What other kinds of music were you exposed to in those early years?
I mainly got into music through television. In the late 60s and early 70s there were constant reruns of The Monkees TV series. The first real record that I owned myself was the Blue Album by The Beatles, a compilation of their best stuff from 1967 to 1970. I had it on cassette. A little later I also got the Red Album, with the earlier material. So I loved The Monkees, The Beatles, The Partridge Family. A little later I discovered glam rock.
With the little money I had I also bought these Top of the Pops albums, cheap comps with covers of the hits of the moment. Even as a child I remember them being terrible. One uncle was very much into The Beatles and ironically another uncle introduced me to The Rolling Stones. In the early 70s the movies Help! and A Hard Day’s Night were promoted again, so although the 60s were over and the band was gone, The Beatles were still all around. Over the years they’ve become my main influence as a music lover and as a musician. Especially their sense of melody. They are untouched in that respect.
And how did you find your way into music as the 70s progressed?
There was a middle phase where I wasn’t really into music. The mid-70s were not particularly good years for pop music. In 1977 I got excited again with all the new stuff that was coming out. Punk and later postpunk. Ramones was a huge band to me. I also loved The Cure. That’s also when I started buying albums again, everything on vinyl of course.
You’ve mentioned in other interviews Johnny Ramone as one of your major influences as a guitar player.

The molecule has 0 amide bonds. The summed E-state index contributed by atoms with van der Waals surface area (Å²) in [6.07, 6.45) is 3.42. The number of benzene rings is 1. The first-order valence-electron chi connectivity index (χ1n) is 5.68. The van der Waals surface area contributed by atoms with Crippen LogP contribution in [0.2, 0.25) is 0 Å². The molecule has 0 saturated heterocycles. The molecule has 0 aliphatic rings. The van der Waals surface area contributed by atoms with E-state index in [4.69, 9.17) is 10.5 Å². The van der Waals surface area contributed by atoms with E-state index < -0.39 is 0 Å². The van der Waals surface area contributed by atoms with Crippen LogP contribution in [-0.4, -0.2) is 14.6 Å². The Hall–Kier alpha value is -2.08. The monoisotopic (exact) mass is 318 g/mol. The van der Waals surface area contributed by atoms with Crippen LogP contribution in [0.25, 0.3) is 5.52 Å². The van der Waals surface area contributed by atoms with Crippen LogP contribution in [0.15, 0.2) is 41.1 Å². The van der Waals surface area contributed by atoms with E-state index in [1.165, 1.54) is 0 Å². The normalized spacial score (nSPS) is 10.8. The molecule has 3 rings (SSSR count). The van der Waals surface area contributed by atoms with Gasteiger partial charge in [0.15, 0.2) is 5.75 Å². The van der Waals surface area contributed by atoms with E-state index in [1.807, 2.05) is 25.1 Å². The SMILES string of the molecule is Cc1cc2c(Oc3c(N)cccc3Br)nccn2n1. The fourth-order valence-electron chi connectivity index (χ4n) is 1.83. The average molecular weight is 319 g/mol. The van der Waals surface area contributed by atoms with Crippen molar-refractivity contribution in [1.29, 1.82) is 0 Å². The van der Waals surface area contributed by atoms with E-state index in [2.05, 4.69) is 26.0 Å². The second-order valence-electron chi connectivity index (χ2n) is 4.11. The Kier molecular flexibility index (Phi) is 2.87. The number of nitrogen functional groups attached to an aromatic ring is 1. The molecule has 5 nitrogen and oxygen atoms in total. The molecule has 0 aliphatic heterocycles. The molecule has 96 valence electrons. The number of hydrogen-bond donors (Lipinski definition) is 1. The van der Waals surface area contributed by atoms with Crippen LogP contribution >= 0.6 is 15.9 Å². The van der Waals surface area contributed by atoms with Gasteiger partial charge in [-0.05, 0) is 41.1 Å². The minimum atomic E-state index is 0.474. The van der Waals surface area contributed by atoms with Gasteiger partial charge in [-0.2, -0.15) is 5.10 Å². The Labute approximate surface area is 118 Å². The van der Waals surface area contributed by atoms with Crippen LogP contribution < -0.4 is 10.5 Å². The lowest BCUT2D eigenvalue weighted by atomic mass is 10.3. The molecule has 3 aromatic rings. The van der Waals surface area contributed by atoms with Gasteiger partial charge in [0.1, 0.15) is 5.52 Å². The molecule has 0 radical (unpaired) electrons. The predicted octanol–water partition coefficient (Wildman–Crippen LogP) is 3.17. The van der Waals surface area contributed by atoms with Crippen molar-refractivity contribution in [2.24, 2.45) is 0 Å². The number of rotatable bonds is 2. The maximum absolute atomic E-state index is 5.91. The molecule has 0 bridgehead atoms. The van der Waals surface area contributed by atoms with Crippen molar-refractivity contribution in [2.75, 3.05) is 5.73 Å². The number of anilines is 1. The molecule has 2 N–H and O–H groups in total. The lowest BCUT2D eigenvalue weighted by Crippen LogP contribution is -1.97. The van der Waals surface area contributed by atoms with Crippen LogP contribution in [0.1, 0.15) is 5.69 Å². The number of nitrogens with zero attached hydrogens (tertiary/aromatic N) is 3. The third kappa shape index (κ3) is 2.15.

Yes, The Beatles and Ramones are my favorite bands of all time. When I learned to play he was definitely a huge influence. To me he’s not just a guitar player. Johnny Ramone is a generator of sound. He doesn’t even seem to play guitar. He creates a wall of sound playing just a few chords.
Were there particular albums that were important in those formative years?
The Beatles albums obviously. The Sex Pistols and the Ramones records. The early albums by The Cure and Buzzcocks. I liked loud, guitar-driven music, but I also loved simple melodies. Buzzcocks were perfect in that sense. Great songs. I was attracted to noise. I’d go and see Einstürzende Neubauten for example. And ironically it was a cover version they did of Lee Hazlewood’s song “Sand” that really put me on to the idea of merging extreme music with great melodies.
Were there record shops in your area?
My teenage years were in Dublin, I lived in America in my pre-teens. There was a downstairs record shop that was appropriately named Basement X. And then there was Freebird Records, that was specialized in alternative music, postpunk, and ska. A pretty good shop that also catered to the general public. There were some good shops, but it was hard to get good records. Dublin was pretty isolated in those days. You had to grab them when they came out. You may not see them again for a while.